by Martin Gardner
Many GREAT mathematicians and physicists find it difficult, if not impossible, to write a book that non-professionals can understand. Until this year one might have supposed that Roger Penrose, one of the world's most knowledgeable and creative mathematical physicists, belonged to such a class. Those of us who had read his non-technical articles and lectures knew better. Even so, it came as a delightful surprise to find that Penrose had taken time off from his labours to produce a marvellous book for informed laymen. It is a book that I believe will become a classic.
Although Penrose's chapters range widely over relativity theory, quantum mechanics, and cosmology, their central concern is what philosophers call the 'mind-body problem'. For decades now the proponents of 'strong АГ (Artificial Intelligence) have tried to persuade us that it is only a matter of a century or two (some have lowered the time to fifty years!) until electronic computers will be doing everything a human mind can do. Stimulated by science fiction read in their youth, and convinced that our minds are simply 'computers made of meat' (as Marvin Minsky once put it), they take for granted that pleasure and pain, the appreciation of beauty and humour, consciousness, and free will are capacities that will emerge naturally when electronic robots become sufficiently complex in their algorithmic behaviour.
Some philosophers of science (notably John Searle, whose notorious Chinese room thought experiment is discussed in depth by Penrose), strongly disagree. To them a computer is not essentially different from mechanical calculators that operate with wheels, levers, or anything that transmits signals. (One can base a computer on rolling marbles or water moving through pipes.) Because electricity travels through wires faster than other forms of energy (except light) it can twiddle symbols more rapidly than mechanical calculators, and therefore handle tasks of enormous complexity. But does an electrical computer 'understand' what it is doing in a way that is superior to the 'understanding' of an abacus? Computers now play grandmaster chess. Do they 'understand' the game any better than a tick-tack-toe machine that a group of computer hackers once constructed with tinker toys?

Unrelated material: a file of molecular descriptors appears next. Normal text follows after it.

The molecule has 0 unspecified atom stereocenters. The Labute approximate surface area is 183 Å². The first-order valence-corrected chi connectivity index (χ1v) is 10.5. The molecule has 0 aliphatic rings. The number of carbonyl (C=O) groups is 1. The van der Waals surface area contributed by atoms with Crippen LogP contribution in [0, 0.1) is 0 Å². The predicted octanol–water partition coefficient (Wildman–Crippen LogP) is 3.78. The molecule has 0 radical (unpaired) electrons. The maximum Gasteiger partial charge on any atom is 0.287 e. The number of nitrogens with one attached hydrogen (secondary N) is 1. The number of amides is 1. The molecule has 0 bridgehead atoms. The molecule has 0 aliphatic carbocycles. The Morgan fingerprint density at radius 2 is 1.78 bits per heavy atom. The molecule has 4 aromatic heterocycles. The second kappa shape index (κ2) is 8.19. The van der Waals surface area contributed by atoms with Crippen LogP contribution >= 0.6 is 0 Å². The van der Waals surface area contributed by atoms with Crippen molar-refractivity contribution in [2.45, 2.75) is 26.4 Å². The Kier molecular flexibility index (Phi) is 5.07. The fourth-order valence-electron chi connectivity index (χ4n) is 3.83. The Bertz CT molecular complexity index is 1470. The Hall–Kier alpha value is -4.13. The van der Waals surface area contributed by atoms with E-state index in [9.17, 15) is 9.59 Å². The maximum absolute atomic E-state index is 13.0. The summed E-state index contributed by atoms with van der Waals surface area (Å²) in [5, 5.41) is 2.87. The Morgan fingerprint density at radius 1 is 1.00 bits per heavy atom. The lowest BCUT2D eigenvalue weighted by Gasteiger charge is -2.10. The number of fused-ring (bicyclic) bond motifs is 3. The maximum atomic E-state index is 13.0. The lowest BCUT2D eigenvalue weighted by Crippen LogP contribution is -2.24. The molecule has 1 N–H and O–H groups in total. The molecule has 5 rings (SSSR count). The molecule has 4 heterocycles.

Penrose's book is the most powerful attack yet written on strong AI. Objections have been raised in past centuries to the reductionist claim that a mind is a machine operated by known laws of physics, but Penrose's offensive is more persuasive because it draws on information not available to earlier writers. The book reveals Penrose to be more than a mathematical physicist. He is also a philosopher of first rank, unafraid to grapple with problems that contemporary philosophers tend to dismiss as meaningless.
Penrose also has the courage to affirm, contrary to a growing denial by a small group of physicists, a robust realism. Not only is the universe 'out there', but mathematical truth also has its own mysterious independence and timelessness. Like Newton and Einstein, Penrose has a profound sense of humility and awe toward both the physical world and the Platonic realm of pure mathematics. The distinguished number theorist Paul Erdos likes to speak of 'God's book' in which all the best proofs are recorded. Mathematicians are occasionally allowed to glimpse part of a page. When a physicist or a mathematician experiences a sudden 'aha' insight, Penrose believes, it is more than just something 'conjured up by complicated calculation'. It is mind making contact for a moment with objective truth. Could it be, he wonders, that Plato's world and the physical world (which physicists have now dissolved into mathematics) are really one and the same?
Many pages in Penrose's book are devoted to a famous fractal-like structure called the Mandelbrot set after Benoit Mandelbrot who discovered it. Although self-similar in a statistical sense as portions of it are enlarged, its infinitely convoluted pattern keeps changing in unpredictable ways. Penrose finds it incomprehensible (as do I) that anyone could suppose that this exotic structure is not as much 'out there' as Mount Everest is, subject to exploration in the way a jungle is explored.